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What’s So Funny? New Professor Explores What Comedy Tells Us About Ourselves

Published January 25, 2017 in News

By: Anne E. Bromley | University Communications

Editor’s note: This is another installment in an occasional series profiling members of a generational wave of new faculty members at the University of Virginia.

“Comedy allows us to talk about really hard things,” said Katelyn Hale Wood, an assistant professor of theater studies who joined the University of Virginia’s Department of Drama this fall. She’s teaching “Performing Race and Citizenship in 21st Century USA” this semester, as well as courses on theater history and modern drama, and “Comedy and Protest” next fall.

“Oftentimes, what we find funny or what we find offensive is informed by our politics, as well as our place in the world,” she said. Comedy harnesses the complexities of history and identity, and offers the opportunity for shared understanding in expressing joy and pain. It has a lot to teach us if we think about it after the laughter subsides.

Wood earned her Ph.D. in theater history and criticism with an emphasis in African-American studies from the University of Texas at Austin in 2014. Prior to her new position, she taught in the Theatre History and Theory program at Miami University.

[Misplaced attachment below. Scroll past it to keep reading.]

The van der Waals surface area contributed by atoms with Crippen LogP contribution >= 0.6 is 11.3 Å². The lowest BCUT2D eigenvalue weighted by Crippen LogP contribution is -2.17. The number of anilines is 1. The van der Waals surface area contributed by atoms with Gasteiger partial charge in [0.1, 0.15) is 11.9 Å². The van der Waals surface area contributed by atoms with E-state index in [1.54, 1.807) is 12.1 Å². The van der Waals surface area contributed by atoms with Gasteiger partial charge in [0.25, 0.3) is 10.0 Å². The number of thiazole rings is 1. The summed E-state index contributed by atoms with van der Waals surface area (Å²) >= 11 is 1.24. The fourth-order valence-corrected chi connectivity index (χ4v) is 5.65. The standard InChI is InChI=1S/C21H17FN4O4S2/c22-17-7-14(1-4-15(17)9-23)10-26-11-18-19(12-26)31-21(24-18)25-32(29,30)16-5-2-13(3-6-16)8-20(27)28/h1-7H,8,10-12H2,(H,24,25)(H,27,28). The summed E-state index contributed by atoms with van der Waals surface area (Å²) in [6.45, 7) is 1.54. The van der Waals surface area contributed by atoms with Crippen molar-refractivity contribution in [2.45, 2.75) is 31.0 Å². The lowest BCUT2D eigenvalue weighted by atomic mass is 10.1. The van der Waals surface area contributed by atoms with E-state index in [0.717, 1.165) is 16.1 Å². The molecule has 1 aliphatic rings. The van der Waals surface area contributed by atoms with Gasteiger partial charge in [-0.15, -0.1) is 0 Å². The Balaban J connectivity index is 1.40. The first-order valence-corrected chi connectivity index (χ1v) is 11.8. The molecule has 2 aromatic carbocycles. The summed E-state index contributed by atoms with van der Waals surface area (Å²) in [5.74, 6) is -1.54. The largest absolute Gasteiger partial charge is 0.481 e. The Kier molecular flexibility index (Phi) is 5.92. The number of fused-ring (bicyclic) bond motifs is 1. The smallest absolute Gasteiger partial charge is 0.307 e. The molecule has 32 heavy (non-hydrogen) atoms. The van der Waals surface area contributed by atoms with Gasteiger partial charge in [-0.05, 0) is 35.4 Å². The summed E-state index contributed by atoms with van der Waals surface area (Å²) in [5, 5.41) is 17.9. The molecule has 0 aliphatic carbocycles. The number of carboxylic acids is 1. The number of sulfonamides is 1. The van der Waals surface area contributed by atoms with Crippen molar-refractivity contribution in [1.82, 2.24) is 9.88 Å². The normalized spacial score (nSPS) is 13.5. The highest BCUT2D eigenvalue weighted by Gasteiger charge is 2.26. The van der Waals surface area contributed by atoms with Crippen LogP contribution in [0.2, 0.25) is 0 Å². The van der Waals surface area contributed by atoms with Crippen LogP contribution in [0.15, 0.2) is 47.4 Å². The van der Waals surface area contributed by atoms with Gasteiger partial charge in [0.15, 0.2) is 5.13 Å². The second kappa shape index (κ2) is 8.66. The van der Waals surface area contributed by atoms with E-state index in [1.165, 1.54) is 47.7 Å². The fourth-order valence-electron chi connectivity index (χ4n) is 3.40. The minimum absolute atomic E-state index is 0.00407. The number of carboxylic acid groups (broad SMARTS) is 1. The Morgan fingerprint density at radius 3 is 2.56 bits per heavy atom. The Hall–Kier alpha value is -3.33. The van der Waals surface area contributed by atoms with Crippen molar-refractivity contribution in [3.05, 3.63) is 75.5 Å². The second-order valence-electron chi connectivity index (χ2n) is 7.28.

UVA Today talked with Wood recently about some of the lessons conveyed in comedy and live performance.

Q. I understand you study diversity in theater and comedy. How did you get into this field?

A. Performance for me has always been a potent form of persuasion, a vibrant way we can see ourselves and also see what we want our world to look like. Performance (at its best) is a way to truth-tell.

My master’s degree is in rhetoric and my undergraduate degrees are in rhetoric and gender studies. When I was at the University of Texas-Austin, I became involved with the theater department and the performance studies department, so when I went on to my Ph.D., I decided that’s where I wanted to be because it was a department that was both analyzing and making work that was topically and aesthetically relevant.

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